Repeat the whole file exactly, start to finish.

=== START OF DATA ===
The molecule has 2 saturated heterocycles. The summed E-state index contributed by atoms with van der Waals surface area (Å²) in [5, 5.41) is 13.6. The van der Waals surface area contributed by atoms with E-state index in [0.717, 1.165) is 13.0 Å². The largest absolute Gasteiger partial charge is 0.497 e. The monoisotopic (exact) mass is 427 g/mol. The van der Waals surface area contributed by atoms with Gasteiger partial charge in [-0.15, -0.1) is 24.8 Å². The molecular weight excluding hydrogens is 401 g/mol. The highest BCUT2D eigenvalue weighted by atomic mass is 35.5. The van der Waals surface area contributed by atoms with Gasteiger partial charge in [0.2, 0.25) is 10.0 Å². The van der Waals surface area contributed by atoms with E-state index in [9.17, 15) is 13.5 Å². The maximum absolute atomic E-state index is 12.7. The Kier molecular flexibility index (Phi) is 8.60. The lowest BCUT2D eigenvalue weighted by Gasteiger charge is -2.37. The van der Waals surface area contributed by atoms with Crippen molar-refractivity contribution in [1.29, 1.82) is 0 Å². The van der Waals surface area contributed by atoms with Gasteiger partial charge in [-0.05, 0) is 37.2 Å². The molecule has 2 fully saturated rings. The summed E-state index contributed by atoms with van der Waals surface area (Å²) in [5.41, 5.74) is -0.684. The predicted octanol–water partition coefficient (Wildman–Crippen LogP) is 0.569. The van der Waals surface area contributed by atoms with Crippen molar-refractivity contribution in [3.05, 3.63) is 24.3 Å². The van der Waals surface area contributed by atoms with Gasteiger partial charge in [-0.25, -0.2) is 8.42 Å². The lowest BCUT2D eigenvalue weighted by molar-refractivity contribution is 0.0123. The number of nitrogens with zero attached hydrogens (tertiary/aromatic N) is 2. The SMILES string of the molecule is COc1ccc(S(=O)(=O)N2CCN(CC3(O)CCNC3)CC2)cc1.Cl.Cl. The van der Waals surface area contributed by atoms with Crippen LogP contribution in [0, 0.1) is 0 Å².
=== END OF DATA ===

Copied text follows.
The molecule has 2 saturated heterocycles. The summed E-state index contributed by atoms with van der Waals surface area (Å²) in [5, 5.41) is 13.6. The van der Waals surface area contributed by atoms with E-state index in [0.717, 1.165) is 13.0 Å². The largest absolute Gasteiger partial charge is 0.497 e. The monoisotopic (exact) mass is 427 g/mol. The van der Waals surface area contributed by atoms with Gasteiger partial charge in [-0.15, -0.1) is 24.8 Å². The molecular weight excluding hydrogens is 401 g/mol. The highest BCUT2D eigenvalue weighted by atomic mass is 35.5. The van der Waals surface area contributed by atoms with Gasteiger partial charge in [0.2, 0.25) is 10.0 Å². The van der Waals surface area contributed by atoms with E-state index in [9.17, 15) is 13.5 Å². The maximum absolute atomic E-state index is 12.7. The Kier molecular flexibility index (Phi) is 8.60. The lowest BCUT2D eigenvalue weighted by Gasteiger charge is -2.37. The van der Waals surface area contributed by atoms with Crippen molar-refractivity contribution in [1.29, 1.82) is 0 Å². The van der Waals surface area contributed by atoms with Gasteiger partial charge in [-0.05, 0) is 37.2 Å². The molecule has 2 fully saturated rings. The summed E-state index contributed by atoms with van der Waals surface area (Å²) in [5.41, 5.74) is -0.684. The predicted octanol–water partition coefficient (Wildman–Crippen LogP) is 0.569. The van der Waals surface area contributed by atoms with Crippen molar-refractivity contribution in [3.05, 3.63) is 24.3 Å². The van der Waals surface area contributed by atoms with Gasteiger partial charge in [-0.25, -0.2) is 8.42 Å². The lowest BCUT2D eigenvalue weighted by molar-refractivity contribution is 0.0123. The number of nitrogens with zero attached hydrogens (tertiary/aromatic N) is 2. The SMILES string of the molecule is COc1ccc(S(=O)(=O)N2CCN(CC3(O)CCNC3)CC2)cc1.Cl.Cl. The van der Waals surface area contributed by atoms with Crippen LogP contribution in [0, 0.1) is 0 Å².